In 2019, I started working on a project aimed at providing access through Cambridge University Library catalogue (iDiscover) to digitised images of book covers of the Chadwyck-Healey collection (about 3000 books in French about the Second World War, the Occupation and the Liberation, published between 1944 and 1946), with photographer Fanny Bara. We were struck by the number of titles and cover illustrations featuring the German boot (see my previous blog post on the use of the expression “sous la botte” in the literature of the Liberation). More than half of the Liberation collection books whose title refers to the German boot feature illustrated covers including an actual depiction of a boot (five covers) or German soldiers in uniform (six covers, three of which are photographic). Only the comic book Biroulet sous la botte by Raymond Sempé, (Liberation.a.37) features a strictly black and white cover illustration: while a stern looking German soldier goose steps, Biroulet, depicted as a mischievous peasant child, wearing clogs and beret, and holding a simple wooden stick, cocks a snook at him.Continue reading
Black jackboots or “marching boots” (Marschstiefel), already used by the German infantry during World War I, were still part of the German army uniform during World War II, though they were gradually replaced by lace-up ankle boots (Schnürschuhe) from 1941 onwards. Although the phrase “sous la botte” was already used to describe German domination during World War I, it became widely used in reference to World War II, sometimes associated in the titles of books from the Liberation collection (1944-46) with a more or less precise time-span, ranging from 1940 to 1943, 1944 or 1945. The expression has become synonymous with that period of German occupation of France and Belgium. The military boot has become strongly associated with the image of the German soldier/officer in popular imagination and cultural representations, from contemporary posters to current historical movies. According to Google search results, they seem to be a particularly successful retail item nowadays, whether as (presumed) original artefacts, or as faithful reproductions. The footwear was used as a potent symbol of the German occupation of France and Belgium and of the oppression endured by the local populations. In particular, the recurring use of the expression “sous la botte” provided an evocative image of the German occupation as an oppressive regime of (military) tyranny (eluding the responsibility of the Vichy government and the question of French collaboration).
A single photograph reveals the division, distrust and betrayal that tore France apart both during and after the war. It is of a local football team in a village (possibly Maintenon) in the Eure-et-Loir region, in which four of the players are related. They are Francis Fermine, fourth from the left, with his arms folded, in the back row. His two cousins, Omer and Noé Sadorge are at each end of the row and his brother-in-law, Pierre Sadorge is in the front with his arm round the captain.
Comment meurt un réseau by ‘Colonel Rémy’, Liberation.b.663, p.112-113.
Political songs play an important part in popular culture and are powerful means of fostering and transmitting a sense of community and identity. Songs cross cultures and languages, as we discussed in an earlier blogpost on the French and American songs sung at the Liberation. On 14 July, Bastille Day, we want to shed light on another item from the Chadwyck-Healey Liberation collection: the Chants de la liberté (Liberation.b.130), a wonderfully illustrated collection of songs, accompanied by musical notation, which puts into perspective French political and historical struggles. Each song is accompanied by a didactic note, which provides some historical context.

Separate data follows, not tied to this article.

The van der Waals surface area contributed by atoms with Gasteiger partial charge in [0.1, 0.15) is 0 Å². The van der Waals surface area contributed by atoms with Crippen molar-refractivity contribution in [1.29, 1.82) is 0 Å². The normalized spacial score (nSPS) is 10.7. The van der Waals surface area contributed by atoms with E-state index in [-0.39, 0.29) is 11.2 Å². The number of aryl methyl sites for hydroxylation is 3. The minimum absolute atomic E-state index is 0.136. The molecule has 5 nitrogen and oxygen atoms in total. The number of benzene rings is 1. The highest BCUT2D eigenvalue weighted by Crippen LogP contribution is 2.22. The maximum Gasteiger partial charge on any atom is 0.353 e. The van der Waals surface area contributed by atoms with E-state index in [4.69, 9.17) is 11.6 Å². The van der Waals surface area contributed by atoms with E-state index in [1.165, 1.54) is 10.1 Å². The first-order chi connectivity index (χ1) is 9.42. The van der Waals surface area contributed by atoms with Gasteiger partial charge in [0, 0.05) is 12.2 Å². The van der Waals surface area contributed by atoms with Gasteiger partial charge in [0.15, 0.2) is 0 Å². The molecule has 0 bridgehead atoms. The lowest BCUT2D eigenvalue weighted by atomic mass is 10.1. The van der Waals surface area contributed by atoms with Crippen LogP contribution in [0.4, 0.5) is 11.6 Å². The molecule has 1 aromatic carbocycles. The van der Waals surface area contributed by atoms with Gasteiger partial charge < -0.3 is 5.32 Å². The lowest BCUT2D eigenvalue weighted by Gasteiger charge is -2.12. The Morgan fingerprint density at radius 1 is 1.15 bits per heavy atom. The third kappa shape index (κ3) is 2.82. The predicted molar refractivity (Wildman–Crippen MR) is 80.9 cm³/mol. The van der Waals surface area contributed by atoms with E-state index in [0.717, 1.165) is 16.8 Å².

The title of the collection, which echoes the name of the publisher (the socialist Éditions de la liberté, well represented in the Liberation collection), places the Liberation of Paris at the end of August 1944 as the last of a series of revolutions in the history of France (brushing over the fact that the uprising led by the military resistant group FFI, French Forces of the Interior, could only be successful thanks to the arrival of the Allied forces). The editor and harmoniser, Vincent Gambau, specialised in popular, traditional and regional songs. The illustrator, Robert Fuzier, a member of the SFIO (Section française de l’Internationale ouvrière), participated in the Front populaire government in 1936. Engaged in the Résistance and in clandestine publishing, he was arrested in August 1943.
The Chadwyck-Healey Liberation Collection (1944-46) consists mainly of books, but also contains a number of French and English songs and music scores, some with striking illustrations. They appear either in individual leaflets or in larger compilations, including the lyrics and in some cases notated music. On the 70th anniversary of VE Day (Victory in Europe), on 8 May 1945, we would like to shed light on two illustrated covers for songs of the Liberation that we displayed on the occasion of the 2019 Liberation lecture (Normandy ’44 by James Holland).
Le chant de la libération : le chant des partisans, paroles de Maurice Druon et Joseph Kessel, musique de Anna Marly. Paris : Éditions Raoul Breton, 1945. Liberation.a.104